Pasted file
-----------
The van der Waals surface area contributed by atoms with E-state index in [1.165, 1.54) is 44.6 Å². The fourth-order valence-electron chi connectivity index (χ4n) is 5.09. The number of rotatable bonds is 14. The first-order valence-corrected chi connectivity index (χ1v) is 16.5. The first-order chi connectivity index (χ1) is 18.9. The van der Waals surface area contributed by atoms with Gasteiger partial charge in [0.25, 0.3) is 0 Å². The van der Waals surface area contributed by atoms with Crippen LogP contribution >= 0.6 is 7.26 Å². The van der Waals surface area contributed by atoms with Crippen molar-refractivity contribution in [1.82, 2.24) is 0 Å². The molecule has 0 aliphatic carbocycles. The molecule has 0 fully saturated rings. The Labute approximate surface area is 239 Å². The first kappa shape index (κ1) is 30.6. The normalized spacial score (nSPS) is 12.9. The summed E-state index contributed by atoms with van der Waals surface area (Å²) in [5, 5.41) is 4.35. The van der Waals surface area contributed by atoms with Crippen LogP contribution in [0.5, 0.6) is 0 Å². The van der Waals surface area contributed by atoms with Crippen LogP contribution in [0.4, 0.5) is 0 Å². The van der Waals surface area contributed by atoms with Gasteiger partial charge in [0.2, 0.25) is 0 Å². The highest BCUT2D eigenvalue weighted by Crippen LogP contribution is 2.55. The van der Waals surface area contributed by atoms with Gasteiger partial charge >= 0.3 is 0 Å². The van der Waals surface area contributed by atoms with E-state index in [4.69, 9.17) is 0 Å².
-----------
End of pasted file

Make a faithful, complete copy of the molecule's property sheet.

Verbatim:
The van der Waals surface area contributed by atoms with E-state index in [1.165, 1.54) is 44.6 Å². The fourth-order valence-electron chi connectivity index (χ4n) is 5.09. The number of rotatable bonds is 14. The first-order valence-corrected chi connectivity index (χ1v) is 16.5. The first-order chi connectivity index (χ1) is 18.9. The van der Waals surface area contributed by atoms with Gasteiger partial charge in [0.25, 0.3) is 0 Å². The van der Waals surface area contributed by atoms with Crippen LogP contribution >= 0.6 is 7.26 Å². The van der Waals surface area contributed by atoms with Crippen molar-refractivity contribution in [1.82, 2.24) is 0 Å². The molecule has 0 aliphatic carbocycles. The molecule has 0 fully saturated rings. The Labute approximate surface area is 239 Å². The first kappa shape index (κ1) is 30.6. The normalized spacial score (nSPS) is 12.9. The summed E-state index contributed by atoms with van der Waals surface area (Å²) in [5, 5.41) is 4.35. The van der Waals surface area contributed by atoms with Crippen LogP contribution in [0.5, 0.6) is 0 Å². The van der Waals surface area contributed by atoms with Crippen LogP contribution in [0.4, 0.5) is 0 Å². The van der Waals surface area contributed by atoms with Gasteiger partial charge in [0.2, 0.25) is 0 Å². The highest BCUT2D eigenvalue weighted by Crippen LogP contribution is 2.55. The van der Waals surface area contributed by atoms with Gasteiger partial charge >= 0.3 is 0 Å². The van der Waals surface area contributed by atoms with E-state index in [4.69, 9.17) is 0 Å².